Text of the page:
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Discussion Starter #1
My boy has an issue with his anal glands, has since a baby puppy. They become very full and leak, we call it "skunk butt". Have to wash his rear with soap and water. Usually when this happens it is time to express them again. He hates having this done and even gave a little growl the last time as I was trying to get started. We perservered, he shut up, got the job done and once I got them started draining he settled right down.

The vet me tioned to me at one point that we could remove them surgically if it remained a problem. The problem is better than it used to be, there was a time when I had to express them 2x a month. Now it is more like 1 per month.

The vet said he though it was due to the conformation of his rear, I can't remember exactly what he said now but something about the angle of his anus or something like that.

If he didn't mind me doing it I wouldn't mind so much. He is due for it again now so we will see what his attitude is like this time. I know one of my early attempts was bad and I hurt him a little which is why he dislikes it so. I have gotten much better at it now after two lessons from the vet (whi charges like $45 per express which is why I decided I had to learn to do it myself).

One of my biggest concerns is would it impair his ability to be social with other dogs if we removed them? Because he wouldn't smell right? I wouldn't do a surgery just for this, but I had thought of having it done when he is neutered. They have to find his retai ed testicle anyway so as long as he has to be confined for recovery and have the cone and all...

Has anyone known a dog who had them removed? It seems like an unecessary hardship to have to fight with him about it and do something he hates so often if it is avoidable? Obviously we do and will continue to do everything we can to improve his manners. He will stand untied in the bathroom and let me wash his bum with soap and water with no trouble because he knows that I am not doing THAT unless daddy, gloves and lube are there :(
 

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I am not a fan of having them removed. It's not an easy surgery and can actually leave them fecal incontinent.
 

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When we were going through massive anal gland problems with my dog (frequent, painful expression at the vet, constant butt-licking by the dog, skunky odor...infections, antibiotics, bloody stool, and a surgery for a polyp), we talked about that surgery. My vet told me he regarded that surgery as a very last resort when all else failed -- it's a procedure they used to do more of but that had become very disfavored. Fecal incontinence is quite common after this surgery. The dogs will randomly drop a poop while lying on their bed or standing looking at you in the kitchen, because they have no control. In other words, you'll possibly go from organizing your life around expressing anal glands to organizing it around fecal incontinence. :(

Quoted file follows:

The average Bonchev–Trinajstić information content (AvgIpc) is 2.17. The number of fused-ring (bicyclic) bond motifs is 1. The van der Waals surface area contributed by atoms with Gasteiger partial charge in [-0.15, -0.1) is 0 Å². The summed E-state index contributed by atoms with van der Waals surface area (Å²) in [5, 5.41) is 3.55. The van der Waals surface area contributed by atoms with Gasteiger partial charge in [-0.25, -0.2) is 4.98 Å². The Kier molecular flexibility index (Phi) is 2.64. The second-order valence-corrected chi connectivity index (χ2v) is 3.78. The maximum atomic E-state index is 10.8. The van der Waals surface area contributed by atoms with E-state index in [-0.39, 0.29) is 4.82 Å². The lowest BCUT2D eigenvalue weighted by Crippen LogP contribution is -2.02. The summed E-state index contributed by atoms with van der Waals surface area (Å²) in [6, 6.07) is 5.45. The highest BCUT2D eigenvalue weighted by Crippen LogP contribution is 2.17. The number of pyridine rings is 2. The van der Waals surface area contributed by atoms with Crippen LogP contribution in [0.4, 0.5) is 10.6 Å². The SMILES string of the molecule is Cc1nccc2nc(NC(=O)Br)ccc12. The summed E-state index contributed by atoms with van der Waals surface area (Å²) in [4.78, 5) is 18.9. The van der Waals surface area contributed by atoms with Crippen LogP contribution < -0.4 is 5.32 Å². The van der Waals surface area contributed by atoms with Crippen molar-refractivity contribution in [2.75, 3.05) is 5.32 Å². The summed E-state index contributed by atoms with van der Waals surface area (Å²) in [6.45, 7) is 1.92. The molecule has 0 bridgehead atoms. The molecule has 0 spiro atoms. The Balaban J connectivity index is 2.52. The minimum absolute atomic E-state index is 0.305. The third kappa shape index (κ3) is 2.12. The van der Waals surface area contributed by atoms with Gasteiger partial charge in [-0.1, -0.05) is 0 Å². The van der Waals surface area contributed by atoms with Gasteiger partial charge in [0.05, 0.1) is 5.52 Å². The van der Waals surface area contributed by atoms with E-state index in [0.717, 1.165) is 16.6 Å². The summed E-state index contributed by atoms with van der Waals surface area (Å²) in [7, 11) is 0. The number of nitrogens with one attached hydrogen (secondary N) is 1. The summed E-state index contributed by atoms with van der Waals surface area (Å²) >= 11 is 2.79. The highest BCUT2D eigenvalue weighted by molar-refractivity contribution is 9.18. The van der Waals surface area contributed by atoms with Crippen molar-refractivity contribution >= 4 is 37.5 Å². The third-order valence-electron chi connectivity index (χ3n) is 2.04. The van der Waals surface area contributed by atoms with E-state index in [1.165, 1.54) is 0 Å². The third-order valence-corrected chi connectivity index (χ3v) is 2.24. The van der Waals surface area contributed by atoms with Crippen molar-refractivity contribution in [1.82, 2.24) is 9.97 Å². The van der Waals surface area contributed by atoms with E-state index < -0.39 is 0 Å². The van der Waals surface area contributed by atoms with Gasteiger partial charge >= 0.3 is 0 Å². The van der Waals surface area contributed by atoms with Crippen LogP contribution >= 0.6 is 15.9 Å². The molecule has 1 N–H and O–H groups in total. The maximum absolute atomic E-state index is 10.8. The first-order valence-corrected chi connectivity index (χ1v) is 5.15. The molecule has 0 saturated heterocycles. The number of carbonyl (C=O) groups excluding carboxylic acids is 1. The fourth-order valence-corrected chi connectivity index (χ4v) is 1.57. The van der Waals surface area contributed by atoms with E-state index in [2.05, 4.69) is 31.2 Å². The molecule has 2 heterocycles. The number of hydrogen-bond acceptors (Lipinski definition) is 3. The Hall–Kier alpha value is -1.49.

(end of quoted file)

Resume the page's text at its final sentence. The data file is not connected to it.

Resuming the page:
For my dog, getting the internal inflammation under control made all the difference. His had a food allergy at the root of it, causing the GI inflammation all the way to his rectum, and that prevented the anal glands from emptying. Since we got the inflammation under control, we have had NO problems -- his anal glands empty naturally the way they should in a healthy dog now.

Have you tried Glandex? It helped my guy (we also used bovine colostrum and another probiotic), along with the diet switch. You might buy a small bottle (available on Amazon) to try to see if it helps at all.

I also like The Honest Kitchen's dehydrated diets for anal gland issues because they create HUGE firm poop -- and that kind of poop helps empty the anal glands naturally. It's expensive, but it made a major difference. Kibbles producing wee little poop piles are desirable for humans doing yard clean-up, but I've come to suspect that they're part of the problem for these dogs with anal gland problems.
 

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Discussion Starter #4